US Army Retired

US Army Retired

Saturday, August 27, 2016

Cougar and Cricket – And PTSD

This story is from los Indios of Baja California, who are distant relatives of the Tohono O'odham of southern Arizona.

Cougar walked in the forest and jumped onto a fallen log to look around. A tiny voice came from inside the log. “Get off the roof of my lodge!”

A cricket came out from the rotten end of the log. “You are standing on the roof of my lodge, Cougar,” said the little insect. “You must step off now or the roof-pole will break and my lodge will fall in.”

Who are you to tell me what to do?” Cougar sternly asked although he did step off the log. He lowered his head until his nose was very close to Cricket. “In this forest, I am the chief of the animals!”

Chief or no Chief,” Cricket bravely said, “I have a cousin who is mightier than you and he would avenge me.”

I do not believe you, little insect,” snarled Cougar.

Believe me or not,” said Cricket, “it is so.”

Let your cousin come to this place tomorrow when the sun is high, and we will see who is the mightier,” said Cougar. “If your cousin does not prove himself to me, I will crush you and your entire lodge with my paw!” Cougar turned and bounded off through the forest.

The next day, when the sun was high, Cougar came back along the same trail. He stopped over the log and called, “Cricket, come out! Let me meet your mighty cousin!”

Just then, a tiny mosquito flew up from the log and buzzed into the big cat's ear.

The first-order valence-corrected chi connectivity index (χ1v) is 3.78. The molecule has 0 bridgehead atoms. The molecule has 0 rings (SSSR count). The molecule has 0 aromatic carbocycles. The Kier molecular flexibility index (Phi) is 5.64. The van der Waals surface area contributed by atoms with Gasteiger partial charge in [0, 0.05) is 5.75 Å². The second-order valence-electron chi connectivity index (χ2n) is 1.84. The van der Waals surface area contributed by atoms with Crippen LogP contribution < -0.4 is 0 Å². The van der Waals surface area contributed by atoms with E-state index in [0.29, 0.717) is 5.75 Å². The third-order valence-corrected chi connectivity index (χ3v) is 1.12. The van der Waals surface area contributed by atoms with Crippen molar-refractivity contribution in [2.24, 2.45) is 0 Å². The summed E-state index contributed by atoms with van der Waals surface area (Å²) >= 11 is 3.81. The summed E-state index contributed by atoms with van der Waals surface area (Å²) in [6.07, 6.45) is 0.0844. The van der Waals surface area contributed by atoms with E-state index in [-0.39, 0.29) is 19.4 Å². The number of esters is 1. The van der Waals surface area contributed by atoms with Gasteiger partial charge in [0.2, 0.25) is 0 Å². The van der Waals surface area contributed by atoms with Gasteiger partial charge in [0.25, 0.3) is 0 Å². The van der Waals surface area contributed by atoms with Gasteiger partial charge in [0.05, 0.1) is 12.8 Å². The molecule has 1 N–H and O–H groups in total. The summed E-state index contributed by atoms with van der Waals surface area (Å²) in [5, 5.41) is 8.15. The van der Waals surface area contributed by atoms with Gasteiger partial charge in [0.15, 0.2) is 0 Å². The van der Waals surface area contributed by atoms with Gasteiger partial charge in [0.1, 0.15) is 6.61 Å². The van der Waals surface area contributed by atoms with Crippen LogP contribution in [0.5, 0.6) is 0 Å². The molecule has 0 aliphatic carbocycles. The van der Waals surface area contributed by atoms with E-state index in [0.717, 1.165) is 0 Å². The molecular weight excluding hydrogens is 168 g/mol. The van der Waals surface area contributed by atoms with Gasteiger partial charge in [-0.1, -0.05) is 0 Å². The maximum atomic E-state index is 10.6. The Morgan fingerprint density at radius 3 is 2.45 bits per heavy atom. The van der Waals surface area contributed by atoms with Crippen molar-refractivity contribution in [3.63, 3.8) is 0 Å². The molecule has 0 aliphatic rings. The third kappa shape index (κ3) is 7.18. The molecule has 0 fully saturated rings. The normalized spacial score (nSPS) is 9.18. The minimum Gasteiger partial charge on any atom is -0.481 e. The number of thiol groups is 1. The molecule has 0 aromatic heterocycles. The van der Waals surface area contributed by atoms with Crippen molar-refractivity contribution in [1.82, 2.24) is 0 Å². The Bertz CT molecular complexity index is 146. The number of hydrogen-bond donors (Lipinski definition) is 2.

What is this?” growled Cougar, who had never seen or heard a mosquito before.

Mosquito bit Cougars soft inner ear and drank his blood.

Ahrr! Ahrr!,” cried Cougar in pain. “Get out of my ear!” Cougar pawed at his ear and ran around in a circle, shaking his head.

Mosquito bit him again and again.

Cricket came out of the log and called up to Cougar, “Are you ready to leave my lodge alone?”

Cougar said he would, so Mosquito flew out of Cougars ear and into the log lodge with Cricket.

Cougar ran off down the trail and never went that way again.

(I love stories like this. They are so simple but have a great message to the children listening to the tribal elders who tell it to them. Size does not always matter. And here is another that I thoroughly enjoy sharing)

How Bat Came to Be

Once, all creatures talked to one another. One time, Sun didn’t appear as usual. The animals who liked the dark, such as Owl and Raccoon, happily went their ways. However, others worried. How could they find food? Where would the warmth come to cause plants to grow?

They gathered and wailed, crying over how they would no longer be able to see or find food to fill their stomachs.

Little Ground Squirrel, chehkol, was among them and wondered why the Morning Star had not helped her father lift up from beyond the horizon to cross the sky.

Little Squirrel scurried up a tall mountain until he was close enough to call out to Morning Star. “Where is Father Sun? he cried. We are cold and cannot see without him.”

Morning Star looked down upon the tiny creature and whispered, “He moved too low in the sky and got caught up in a very large tree. He cannot get free, so you will all have to live without his warmth and light.” She turned away to continue her journey across the sky.